My past few months at TeamApt has been quite an adventure. It has been challenging and rewarding as well. I have been largely tasked with building a digital banking solution that the customers are supposed to love. Recently, we have been implementing a product for some customers and I must say, we learnt a lot of lessons “going live”. Here are a few of the lessons learnt.
1. Ship Early
Working with smart guys is a great thing. Good developers always want to ship out elegant code with the optimum user experience. They technical guys want to be able to brag about the code quality, transitions and all that stuff. But truth is time is running out. However, the most important thing to the customer is “Does the product do it’s job well?”. The customer’s pain is not code quality, fancy UI screens and UX. These in themselves are a means to ensure product quality but the users don’t care what frameworks, tools or algorithms are used.
Too many times techies spend too much time changing trivia things along the way and wasting so much time in the process. Don’t fall into this trap. Keep your eyes fixed on the goal. Of course, there may be need to make some changes due to real technology limitations or customer requirements but don’t let that smart devs or UX guys derail you. Ship early!!!
In a bid to ensure that the product is perfect, in other words, complete with all features, there is a risk of shipping late. My take is to ship something that works well first largely to give comfort to the customers and gather quick feedback. Most times, customers don’t provide full details on what exactly the requirements are until they interact with the working product.
2. Use Your Own Product
An easy way to test and improve your product is to be the customer yourself. You would gain valuable insights and wear the customer’s shoes when you use your own product. One would be able to work very quickly with facts not just assumption. You are generating your own feedback. In our case, we signed up as a customer on the corporate digital banking module and we used our own product. Our admin person who is main user kept providing feedback that helped shape what our updates contained, what bugs were discovered and what features seemed incomplete. It was rewarding, I couldn’t have imagined what the customer would have felt despite our countless engagements during demo sessions.
3. Things would Go Wrong
Going live with a B2B solution in the customer environment would always come with its quirks. This is largely because the test environment is usually never an exact mirror of the live environment. Though the differences might be subtle, it may sometimes lead to re-work on the code base or DB queries and all that. For this reason, I would advise that you ship early enough to get familiar with reality…Ship Early!!!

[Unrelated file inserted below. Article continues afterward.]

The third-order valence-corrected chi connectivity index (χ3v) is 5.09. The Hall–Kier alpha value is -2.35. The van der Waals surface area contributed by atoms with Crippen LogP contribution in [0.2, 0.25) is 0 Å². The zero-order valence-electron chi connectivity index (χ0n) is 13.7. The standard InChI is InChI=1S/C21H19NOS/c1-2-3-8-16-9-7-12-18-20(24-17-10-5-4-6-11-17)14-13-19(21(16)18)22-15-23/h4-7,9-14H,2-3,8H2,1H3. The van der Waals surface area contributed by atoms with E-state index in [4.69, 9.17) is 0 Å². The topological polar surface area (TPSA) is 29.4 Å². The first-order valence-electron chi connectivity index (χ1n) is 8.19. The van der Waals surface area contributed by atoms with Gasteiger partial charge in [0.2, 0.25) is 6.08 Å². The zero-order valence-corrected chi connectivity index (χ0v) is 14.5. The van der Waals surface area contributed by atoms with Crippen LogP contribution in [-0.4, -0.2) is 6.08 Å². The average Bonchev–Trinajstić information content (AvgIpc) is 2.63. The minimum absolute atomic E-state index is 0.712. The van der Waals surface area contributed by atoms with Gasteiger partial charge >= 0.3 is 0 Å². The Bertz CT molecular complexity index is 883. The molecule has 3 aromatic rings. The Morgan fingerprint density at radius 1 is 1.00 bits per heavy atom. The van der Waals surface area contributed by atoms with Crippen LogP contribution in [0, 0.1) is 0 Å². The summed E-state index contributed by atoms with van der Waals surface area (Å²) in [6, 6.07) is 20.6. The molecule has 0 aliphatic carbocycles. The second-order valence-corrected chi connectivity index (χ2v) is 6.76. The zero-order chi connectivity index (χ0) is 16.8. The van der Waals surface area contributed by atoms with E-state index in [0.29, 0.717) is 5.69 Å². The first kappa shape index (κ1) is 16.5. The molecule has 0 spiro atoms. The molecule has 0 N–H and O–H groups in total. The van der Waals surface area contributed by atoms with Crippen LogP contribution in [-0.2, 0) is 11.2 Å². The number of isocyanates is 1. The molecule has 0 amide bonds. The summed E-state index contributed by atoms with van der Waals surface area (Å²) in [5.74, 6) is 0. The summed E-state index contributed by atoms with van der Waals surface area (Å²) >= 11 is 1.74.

4. Always Ask Why
As you roll out and customers begin to use the solution, there would be feedback. There would be a request for more features or tweaks to existing features. However, a mistake often made by junior product managers is taking customer request “as is” and jumping straight into implementation without understanding the reason for the request. As a result, some enterprise products contain several features that do the same thing and this can be a demotivation to the development team when one programmer finds out that another colleague is building what already exists or is coding what could have been achieved via a configuration.
5. Monitor Performance from Day One
As you roll out your product, define your KPIs well ahead and start tracking as early as possible. It would be nice to know, what features customers use the most, how they typically use the app, how much revenue is generated, how many customers use the product, how often is it used, etc. This would let you know if you are course for failure or success as well as the need to make adjustments.
6. Fix Only Showstoppers First
As you roll out your product, there would be need to make some tweaks, bug fixes or add new features. However, not all of these are of equal importance. Fix high priority issues first. It might be tempting to fix all the issues at once, but don’t fall into that trap. Rather, classify the each issue as high, medium or low and fix them in that order.
Going live is an interesting phase of product development. Seeing your ideas come alive in the hands of a customer is rewarding in itself. But it is also a time to put in extra work hours. It’s like giving birth to a baby. This is a crucial point….. so Let’s Go Live!!!
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